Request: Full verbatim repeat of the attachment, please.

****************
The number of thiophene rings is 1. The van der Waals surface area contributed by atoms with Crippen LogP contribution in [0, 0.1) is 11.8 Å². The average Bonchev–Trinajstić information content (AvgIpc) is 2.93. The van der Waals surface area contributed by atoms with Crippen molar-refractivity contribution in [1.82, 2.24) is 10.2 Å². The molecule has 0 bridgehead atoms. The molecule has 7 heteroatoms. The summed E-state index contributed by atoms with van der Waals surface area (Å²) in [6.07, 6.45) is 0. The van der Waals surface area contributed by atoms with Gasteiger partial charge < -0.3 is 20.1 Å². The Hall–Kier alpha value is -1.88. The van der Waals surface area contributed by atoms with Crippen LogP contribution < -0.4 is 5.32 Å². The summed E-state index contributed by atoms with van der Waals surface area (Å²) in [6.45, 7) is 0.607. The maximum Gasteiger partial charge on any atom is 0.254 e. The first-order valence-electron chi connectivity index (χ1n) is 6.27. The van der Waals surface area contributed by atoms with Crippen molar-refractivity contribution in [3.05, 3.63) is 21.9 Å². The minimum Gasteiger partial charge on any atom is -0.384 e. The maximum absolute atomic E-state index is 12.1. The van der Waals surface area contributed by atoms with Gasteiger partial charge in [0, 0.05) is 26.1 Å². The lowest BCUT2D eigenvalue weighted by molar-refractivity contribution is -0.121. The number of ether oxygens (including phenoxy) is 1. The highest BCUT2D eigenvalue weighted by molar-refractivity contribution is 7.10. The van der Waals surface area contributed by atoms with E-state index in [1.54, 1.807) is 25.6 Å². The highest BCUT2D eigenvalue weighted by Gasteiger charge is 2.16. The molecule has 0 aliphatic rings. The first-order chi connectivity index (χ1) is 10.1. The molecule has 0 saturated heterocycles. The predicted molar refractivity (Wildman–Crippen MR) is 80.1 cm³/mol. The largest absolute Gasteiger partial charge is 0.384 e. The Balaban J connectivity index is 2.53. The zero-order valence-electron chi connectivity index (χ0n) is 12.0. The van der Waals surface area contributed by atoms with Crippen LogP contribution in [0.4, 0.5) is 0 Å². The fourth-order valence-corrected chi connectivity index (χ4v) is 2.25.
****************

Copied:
The number of thiophene rings is 1. The van der Waals surface area contributed by atoms with Crippen LogP contribution in [0, 0.1) is 11.8 Å². The average Bonchev–Trinajstić information content (AvgIpc) is 2.93. The van der Waals surface area contributed by atoms with Crippen molar-refractivity contribution in [1.82, 2.24) is 10.2 Å². The molecule has 0 bridgehead atoms. The molecule has 7 heteroatoms. The summed E-state index contributed by atoms with van der Waals surface area (Å²) in [6.07, 6.45) is 0. The van der Waals surface area contributed by atoms with Gasteiger partial charge < -0.3 is 20.1 Å². The Hall–Kier alpha value is -1.88. The van der Waals surface area contributed by atoms with Crippen LogP contribution < -0.4 is 5.32 Å². The summed E-state index contributed by atoms with van der Waals surface area (Å²) in [6.45, 7) is 0.607. The maximum Gasteiger partial charge on any atom is 0.254 e. The first-order valence-electron chi connectivity index (χ1n) is 6.27. The van der Waals surface area contributed by atoms with Crippen molar-refractivity contribution in [3.05, 3.63) is 21.9 Å². The minimum Gasteiger partial charge on any atom is -0.384 e. The maximum absolute atomic E-state index is 12.1. The van der Waals surface area contributed by atoms with Gasteiger partial charge in [0, 0.05) is 26.1 Å². The lowest BCUT2D eigenvalue weighted by molar-refractivity contribution is -0.121. The number of ether oxygens (including phenoxy) is 1. The highest BCUT2D eigenvalue weighted by molar-refractivity contribution is 7.10. The van der Waals surface area contributed by atoms with E-state index in [1.54, 1.807) is 25.6 Å². The highest BCUT2D eigenvalue weighted by Gasteiger charge is 2.16. The molecule has 0 aliphatic rings. The first-order chi connectivity index (χ1) is 10.1. The molecule has 0 saturated heterocycles. The predicted molar refractivity (Wildman–Crippen MR) is 80.1 cm³/mol. The largest absolute Gasteiger partial charge is 0.384 e. The Balaban J connectivity index is 2.53. The zero-order valence-electron chi connectivity index (χ0n) is 12.0. The van der Waals surface area contributed by atoms with Crippen LogP contribution in [0.4, 0.5) is 0 Å². The fourth-order valence-corrected chi connectivity index (χ4v) is 2.25.